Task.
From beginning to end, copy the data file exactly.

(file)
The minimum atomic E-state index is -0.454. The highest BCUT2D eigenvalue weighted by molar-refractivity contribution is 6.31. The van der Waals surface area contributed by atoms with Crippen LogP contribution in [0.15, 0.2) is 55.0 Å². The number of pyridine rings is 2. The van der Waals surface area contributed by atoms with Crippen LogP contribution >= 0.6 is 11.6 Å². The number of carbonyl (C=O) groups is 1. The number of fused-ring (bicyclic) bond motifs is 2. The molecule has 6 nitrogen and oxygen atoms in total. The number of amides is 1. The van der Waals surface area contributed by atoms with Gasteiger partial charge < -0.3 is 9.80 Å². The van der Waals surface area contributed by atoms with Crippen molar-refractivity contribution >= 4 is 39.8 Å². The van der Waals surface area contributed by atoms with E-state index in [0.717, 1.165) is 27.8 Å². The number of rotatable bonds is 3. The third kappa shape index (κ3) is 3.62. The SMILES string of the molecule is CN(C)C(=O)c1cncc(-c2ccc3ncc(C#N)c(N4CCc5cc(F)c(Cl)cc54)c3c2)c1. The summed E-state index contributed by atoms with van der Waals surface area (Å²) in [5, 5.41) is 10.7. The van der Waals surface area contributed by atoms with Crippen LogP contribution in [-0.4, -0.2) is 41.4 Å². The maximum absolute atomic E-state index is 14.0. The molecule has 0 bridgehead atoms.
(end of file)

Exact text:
The minimum atomic E-state index is -0.454. The highest BCUT2D eigenvalue weighted by molar-refractivity contribution is 6.31. The van der Waals surface area contributed by atoms with Crippen LogP contribution in [0.15, 0.2) is 55.0 Å². The number of pyridine rings is 2. The van der Waals surface area contributed by atoms with Crippen LogP contribution >= 0.6 is 11.6 Å². The number of carbonyl (C=O) groups is 1. The number of fused-ring (bicyclic) bond motifs is 2. The molecule has 6 nitrogen and oxygen atoms in total. The number of amides is 1. The van der Waals surface area contributed by atoms with Gasteiger partial charge < -0.3 is 9.80 Å². The van der Waals surface area contributed by atoms with Crippen molar-refractivity contribution >= 4 is 39.8 Å². The van der Waals surface area contributed by atoms with E-state index in [0.717, 1.165) is 27.8 Å². The number of rotatable bonds is 3. The third kappa shape index (κ3) is 3.62. The SMILES string of the molecule is CN(C)C(=O)c1cncc(-c2ccc3ncc(C#N)c(N4CCc5cc(F)c(Cl)cc54)c3c2)c1. The summed E-state index contributed by atoms with van der Waals surface area (Å²) in [5, 5.41) is 10.7. The van der Waals surface area contributed by atoms with Crippen LogP contribution in [-0.4, -0.2) is 41.4 Å². The maximum absolute atomic E-state index is 14.0. The molecule has 0 bridgehead atoms.